Fig. 5 shows DSC profiles of chemically delithiated Li0.49CoO2 and 3 Al electrolyte (1M LiPF6 EC/ DMC). The cathode weight was altered from 0 to 3.9 mg. There were mainly two peaks, one starting at 190 jC and the other starting at 230 jC. The electrolyte without cathode showed a exothermic peak around 270 jC. However, the peak disappeared by the addition of 0.8 mg of cathode. The cathode inhibited the thermal decomposition of the electrolyte. The mechanism is not clear. Probably, PF5, which is created by a reaction of LiPF6 ! LiF + PF5 and is believed to react with solvents, may be consumed by reacting with the cathode. Fig. 6 plots exothermic heat against the cathode weight. Open circles show the exothermic

heat from 190 to 230 jC. Closed circles show the exothermic heat from 230 to 300 jC. Either exothermic heat is approximately proportional to the cathode weight. This result suggests that there is excess electrolyte in the sample case. The exothermic heat from 190 to 230 jC based on cathode weight was 420 F 120 J/g, and that from 230 to 300 jC was 1000 F 250 J/g. The exothermic reaction of chemically delithiated Li0.49CoO2 with EC/DMC without LiPF6 started at 170 jC and reached a broad peak at 220 jC. In this case, the exothermic heat based on cathode weight was about 1000 J/g, which is larger than the exothermic heat of electrolyte (with Li salt; 420 F 120 J/g). MacNeil et al. concluded that the

Fig. 5. DSC profiles of chemically delithiated Li0.49CoO2 with electrolyte for various cathode weight in 3 Al electrolyte.

Fig. 6. Observed exothermic heat for various weight of Li0.49CoO2. (o): Exothermic heat from 190 to 230 jC. (.): Exothermic heat from 230 to 300 jC.

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reaction is inhibited in the presence of electrolyte because of a coating of the electrode particles by salt decomposition products [21]. The exothermic heat, they obtained, is 500 F 60 J/g for Li0.5CoO2 + EC/ DEC. Their value is smaller than ours. However, our value showed a better fitting to their calculated value of 1209 J/g for EC/DEC A roughly calculated value for our EC + DMC solvent is about 1.2  103 J/g. In addition, neither Co3O4 nor LiCoO2, both with the electrolyte, did not show any exothermic peaks at the temperature range from 190 to 230 jC. Therefore, the peak starting at 190 jC was probably a decomposition of solvent caused by active surface of the chemically delithiated Li0.49CoO2 as pointed out by MacNeil et al. [21]. MacNeil et al. reported that the total heat generated in the first exotherm of the Li0.5CoO2/electrolyte reaction is independent of the amount of electrolyte present, using ARC [20]. Their result is consistent with our result shown in Fig. 5, though MacNeil et al. could not study the precise relation because they used a Li0.5CoO2 electrode/electrolyte sample to mix with electrolyte. MacNeil et al. also reported that the first reaction that occurs when LixCoO2 is heated in electrolyte can be modeled using a simple kinetic model that describes an auto-catalytic reaction [19], though they did not attempt to identify the chemical reaction. We think that electrolyte may reacts with oxygen at the surface of Li0.49CoO2, and creates oxygen defects on the surface. The oxygen atoms on the surface become unstable by the defects and become more reactive with electrolyte. From this reason, the reaction may be auto-catalytic. Recently, MacNeil et al. reported that the reaction mechanism is Li 0.5 CoO 2 + 0.1C 3 H 4 O 3 (EC) ! 0.5LiCoO 2 + 0.5CoO + 0.3CO2 + 0.2H2O assuming full combustion of EC [21]. Our experimental results strongly support their results. The sharp peak starting at 230 jC is consistent with the sudden oxygen evolution temperature from DSC of Li0.49CoO2 (Fig. 2), and did not appear with the reaction between Li0.49CoO2 and the EC + DMC solvent from our experiment. If we use the consideration by MacNeil et al. [21], the reaction at higher than 230 jC was not observed because the reaction at the temperature range from 190 to 230 jC is not inhibited in the presence of the solvent, and all the Li0.49CoO2 was decomposed to LiCoO2, 0.5CoO and oxidation products of the solvent. Therefore, it is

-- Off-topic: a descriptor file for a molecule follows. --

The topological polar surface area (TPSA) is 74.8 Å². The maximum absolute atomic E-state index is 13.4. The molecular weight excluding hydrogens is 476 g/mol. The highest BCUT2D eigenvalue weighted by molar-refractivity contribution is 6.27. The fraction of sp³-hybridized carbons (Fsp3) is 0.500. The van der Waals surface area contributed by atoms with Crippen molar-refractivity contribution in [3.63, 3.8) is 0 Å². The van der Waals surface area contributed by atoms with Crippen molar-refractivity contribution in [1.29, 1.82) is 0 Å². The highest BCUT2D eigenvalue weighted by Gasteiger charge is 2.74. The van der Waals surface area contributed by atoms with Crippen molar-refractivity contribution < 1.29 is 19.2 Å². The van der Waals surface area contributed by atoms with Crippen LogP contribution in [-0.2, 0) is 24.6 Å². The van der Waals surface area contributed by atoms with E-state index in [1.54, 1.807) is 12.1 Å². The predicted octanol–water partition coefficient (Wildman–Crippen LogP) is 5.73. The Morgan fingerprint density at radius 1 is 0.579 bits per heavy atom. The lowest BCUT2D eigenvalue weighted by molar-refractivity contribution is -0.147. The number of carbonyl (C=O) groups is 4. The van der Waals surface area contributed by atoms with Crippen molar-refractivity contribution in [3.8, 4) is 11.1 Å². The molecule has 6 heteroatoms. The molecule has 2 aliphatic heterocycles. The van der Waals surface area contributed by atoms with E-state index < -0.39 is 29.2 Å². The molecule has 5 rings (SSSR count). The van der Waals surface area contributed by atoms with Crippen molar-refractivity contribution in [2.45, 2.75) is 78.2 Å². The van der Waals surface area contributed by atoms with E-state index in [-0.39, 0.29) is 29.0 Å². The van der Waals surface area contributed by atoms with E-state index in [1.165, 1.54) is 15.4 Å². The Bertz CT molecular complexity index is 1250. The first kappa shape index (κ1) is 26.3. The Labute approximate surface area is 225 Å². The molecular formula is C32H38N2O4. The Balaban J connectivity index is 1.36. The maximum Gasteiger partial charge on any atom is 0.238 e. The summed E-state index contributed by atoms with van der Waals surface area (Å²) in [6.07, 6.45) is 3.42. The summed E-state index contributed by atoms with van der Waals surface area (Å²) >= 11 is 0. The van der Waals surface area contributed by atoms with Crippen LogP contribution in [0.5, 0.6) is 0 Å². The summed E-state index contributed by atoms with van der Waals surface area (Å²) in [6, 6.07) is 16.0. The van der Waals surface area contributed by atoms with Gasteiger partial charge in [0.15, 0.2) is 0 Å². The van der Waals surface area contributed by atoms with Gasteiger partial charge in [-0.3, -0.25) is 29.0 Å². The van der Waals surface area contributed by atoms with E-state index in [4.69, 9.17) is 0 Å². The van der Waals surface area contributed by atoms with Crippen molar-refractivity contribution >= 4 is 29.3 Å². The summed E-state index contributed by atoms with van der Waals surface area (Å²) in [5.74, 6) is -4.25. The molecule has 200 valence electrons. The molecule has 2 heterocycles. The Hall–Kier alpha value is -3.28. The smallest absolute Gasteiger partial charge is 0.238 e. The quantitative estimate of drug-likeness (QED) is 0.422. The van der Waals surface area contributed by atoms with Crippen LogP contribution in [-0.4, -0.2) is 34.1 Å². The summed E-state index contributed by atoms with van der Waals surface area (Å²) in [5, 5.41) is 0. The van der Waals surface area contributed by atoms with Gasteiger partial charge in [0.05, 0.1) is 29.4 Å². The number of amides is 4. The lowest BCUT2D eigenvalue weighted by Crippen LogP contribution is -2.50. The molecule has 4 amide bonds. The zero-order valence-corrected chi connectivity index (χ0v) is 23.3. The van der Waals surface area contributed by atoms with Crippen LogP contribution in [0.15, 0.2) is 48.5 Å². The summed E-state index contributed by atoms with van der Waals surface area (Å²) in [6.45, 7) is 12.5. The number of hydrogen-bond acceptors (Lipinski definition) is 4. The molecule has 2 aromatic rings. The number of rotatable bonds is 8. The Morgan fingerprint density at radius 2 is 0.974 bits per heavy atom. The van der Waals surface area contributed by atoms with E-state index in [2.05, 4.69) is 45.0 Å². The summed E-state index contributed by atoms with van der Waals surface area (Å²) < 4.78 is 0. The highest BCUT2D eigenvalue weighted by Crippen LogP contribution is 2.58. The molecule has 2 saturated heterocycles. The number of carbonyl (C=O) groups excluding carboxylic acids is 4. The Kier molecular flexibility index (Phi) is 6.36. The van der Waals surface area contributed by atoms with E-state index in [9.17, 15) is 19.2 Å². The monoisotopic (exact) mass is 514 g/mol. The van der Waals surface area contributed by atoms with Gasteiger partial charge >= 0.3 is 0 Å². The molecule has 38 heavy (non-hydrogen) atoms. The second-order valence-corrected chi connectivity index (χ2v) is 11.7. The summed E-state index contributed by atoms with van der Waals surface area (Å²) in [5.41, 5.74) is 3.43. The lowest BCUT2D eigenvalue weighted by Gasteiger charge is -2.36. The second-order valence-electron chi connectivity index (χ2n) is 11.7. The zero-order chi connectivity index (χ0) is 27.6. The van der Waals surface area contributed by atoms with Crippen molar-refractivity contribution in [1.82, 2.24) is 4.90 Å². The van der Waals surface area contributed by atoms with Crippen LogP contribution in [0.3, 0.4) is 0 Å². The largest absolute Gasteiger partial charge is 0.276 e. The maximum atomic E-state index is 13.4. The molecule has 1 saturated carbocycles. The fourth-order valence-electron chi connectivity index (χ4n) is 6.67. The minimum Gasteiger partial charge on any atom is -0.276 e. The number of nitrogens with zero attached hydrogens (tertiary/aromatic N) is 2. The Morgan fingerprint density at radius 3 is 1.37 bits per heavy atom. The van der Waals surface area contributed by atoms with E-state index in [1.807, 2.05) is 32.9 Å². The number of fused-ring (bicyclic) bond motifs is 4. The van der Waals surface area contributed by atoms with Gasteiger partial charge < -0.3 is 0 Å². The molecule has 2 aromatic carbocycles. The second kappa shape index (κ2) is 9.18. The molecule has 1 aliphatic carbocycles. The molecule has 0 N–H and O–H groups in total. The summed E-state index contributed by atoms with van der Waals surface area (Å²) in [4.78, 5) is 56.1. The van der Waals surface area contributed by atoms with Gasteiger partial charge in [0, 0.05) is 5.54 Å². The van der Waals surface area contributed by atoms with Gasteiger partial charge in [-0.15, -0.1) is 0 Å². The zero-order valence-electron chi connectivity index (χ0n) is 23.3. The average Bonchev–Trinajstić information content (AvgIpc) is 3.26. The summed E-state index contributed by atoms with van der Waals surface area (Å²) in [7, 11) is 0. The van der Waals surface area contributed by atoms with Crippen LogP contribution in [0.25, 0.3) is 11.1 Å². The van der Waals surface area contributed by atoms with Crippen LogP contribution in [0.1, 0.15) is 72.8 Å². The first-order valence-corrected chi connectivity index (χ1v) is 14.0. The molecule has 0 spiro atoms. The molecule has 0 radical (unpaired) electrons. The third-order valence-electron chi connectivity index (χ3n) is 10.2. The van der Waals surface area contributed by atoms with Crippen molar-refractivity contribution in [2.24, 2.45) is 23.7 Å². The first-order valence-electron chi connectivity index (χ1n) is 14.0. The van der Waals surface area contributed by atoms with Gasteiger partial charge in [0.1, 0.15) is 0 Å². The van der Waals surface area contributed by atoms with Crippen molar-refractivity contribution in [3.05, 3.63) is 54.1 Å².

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considered that the exothermic heat starting at 230 jC is mainly caused by the oxidation reaction of the electrolyte, as already pointed out by MacNeil et al. [21].

4. Conclusion Chemically delithiated Li0.49CoO2 exhibited an exothermic reaction beginning at 190 jC, at which temperature oxygen evolution does not occur. From high-temperature XRD, it was found that the exothermic peak from 190 jC is caused by the structural change from layered R3¯m to spinel (Fd3m). The reaction of Li0.49CoO2 with the electrolyte exhibited mainly two exothermic peaks. The peak starting at 190 jC probably reflected the decomposition of solvent due to an active cathode surface, and the peak starting at 230 jC was electrolyte oxidation caused by released oxygen from Li0.49CoO2. The exothermic heat from 190 to 230 jC based on cathode weight was 420 F 120 J/g, and that from 230 to 300 jC was 1000 F 250 J/g.

Acknowledgements The authors wish to thank Rigaku for the measurement of high-temperature X-ray diffraction, and Mitsubishi Heavy Industries, for financial support.